The Local Authority will provide £5000 for play equipment and other necessary resources for the EYAB.  A leader experienced in EY education and complex learning difficulties has been appointed to the Local Authority to develop this type of provision. If this proposal is agreed by the Local Authority following consultation, the postholder will be seconded to Hampton Dene Primary School.

The EYAB will be funded in the same way as other Early Years pupils in special schools and other specialist provision. The new EYAB will be funded for 13 places initially plus individual pupil top-up funding in accordance with the level of need described in the child’s EHC Plan. Space allows this to be extended to up to 24 children (8 Reception and 16 part-time nursery places) should it be required.

Outcomes sought

  • Children with complex learning needs will have their needs identified early and accurately with timely plans in place for a move into appropriate placement for statutory age education.
  • Support for transition into and from the EYAB will provide a school readiness model which means that the child and their parent experiences a positive and welcoming introduction to school and can be supported with an effective, personalised plan of support.
  • The extension of our network of resource bases will be highly beneficial to the whole community. Parents will know that, where their child has complex learning needs, and meets the criteria for entry to specialist provision, they will have trained staff to address and assess their needs.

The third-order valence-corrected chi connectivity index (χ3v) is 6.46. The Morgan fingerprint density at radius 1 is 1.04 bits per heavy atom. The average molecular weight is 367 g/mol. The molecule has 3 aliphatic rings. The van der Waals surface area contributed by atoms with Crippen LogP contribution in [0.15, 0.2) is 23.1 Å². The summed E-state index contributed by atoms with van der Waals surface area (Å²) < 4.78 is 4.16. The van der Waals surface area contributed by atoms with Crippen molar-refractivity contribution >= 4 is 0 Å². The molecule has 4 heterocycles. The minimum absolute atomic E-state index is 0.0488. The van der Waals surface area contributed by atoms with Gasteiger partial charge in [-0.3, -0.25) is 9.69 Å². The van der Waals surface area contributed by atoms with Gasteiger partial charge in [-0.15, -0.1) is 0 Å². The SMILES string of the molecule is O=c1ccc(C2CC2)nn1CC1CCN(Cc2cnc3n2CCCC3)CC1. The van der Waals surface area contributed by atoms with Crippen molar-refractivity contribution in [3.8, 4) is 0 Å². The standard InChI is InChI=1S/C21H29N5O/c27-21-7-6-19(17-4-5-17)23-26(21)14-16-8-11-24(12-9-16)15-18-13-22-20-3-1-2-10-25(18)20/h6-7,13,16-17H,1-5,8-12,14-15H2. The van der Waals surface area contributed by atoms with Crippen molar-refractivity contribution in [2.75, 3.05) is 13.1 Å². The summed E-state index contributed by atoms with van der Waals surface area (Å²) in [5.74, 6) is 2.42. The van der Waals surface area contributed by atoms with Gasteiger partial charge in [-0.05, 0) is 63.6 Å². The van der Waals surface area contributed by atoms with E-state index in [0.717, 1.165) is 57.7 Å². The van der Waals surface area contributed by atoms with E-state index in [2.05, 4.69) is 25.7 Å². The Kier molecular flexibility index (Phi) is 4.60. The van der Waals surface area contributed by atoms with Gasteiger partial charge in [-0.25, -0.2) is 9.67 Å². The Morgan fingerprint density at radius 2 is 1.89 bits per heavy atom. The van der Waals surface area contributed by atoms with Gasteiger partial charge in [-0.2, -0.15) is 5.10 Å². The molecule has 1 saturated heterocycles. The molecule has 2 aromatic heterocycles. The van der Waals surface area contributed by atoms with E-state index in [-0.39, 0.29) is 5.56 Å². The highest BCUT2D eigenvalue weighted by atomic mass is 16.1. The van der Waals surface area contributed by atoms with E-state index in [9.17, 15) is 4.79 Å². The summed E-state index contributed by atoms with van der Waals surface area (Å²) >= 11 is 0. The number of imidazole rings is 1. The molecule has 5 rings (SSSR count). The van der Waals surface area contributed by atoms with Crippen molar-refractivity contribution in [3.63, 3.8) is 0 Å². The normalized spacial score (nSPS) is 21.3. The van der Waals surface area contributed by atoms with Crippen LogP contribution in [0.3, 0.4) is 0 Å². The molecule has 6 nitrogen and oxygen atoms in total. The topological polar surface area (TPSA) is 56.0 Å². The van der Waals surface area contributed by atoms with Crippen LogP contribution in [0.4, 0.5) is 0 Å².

• Schools will know that children have had their needs assessed thoroughly over a period of time. 
  • The school hosting and managing the EYAB will benefit by acquiring a specialism and experience in the needs of children with complex learning needs.
  • Have your say

Review of the EYAB

If, following this consultation, the EYAB is established, a review of the EYAB will be undertaken after the first three years of operation to make recommendations for the future development of EY assessment for children with complex needs in Herefordshire.

Have your say

We invited you to comment in support of or against the proposals to create the new mainstream resource base for severe and complex learning difficulty in Herefordshire. The consultation is now closed.

For any further information please email: 


Published: 27th June 2023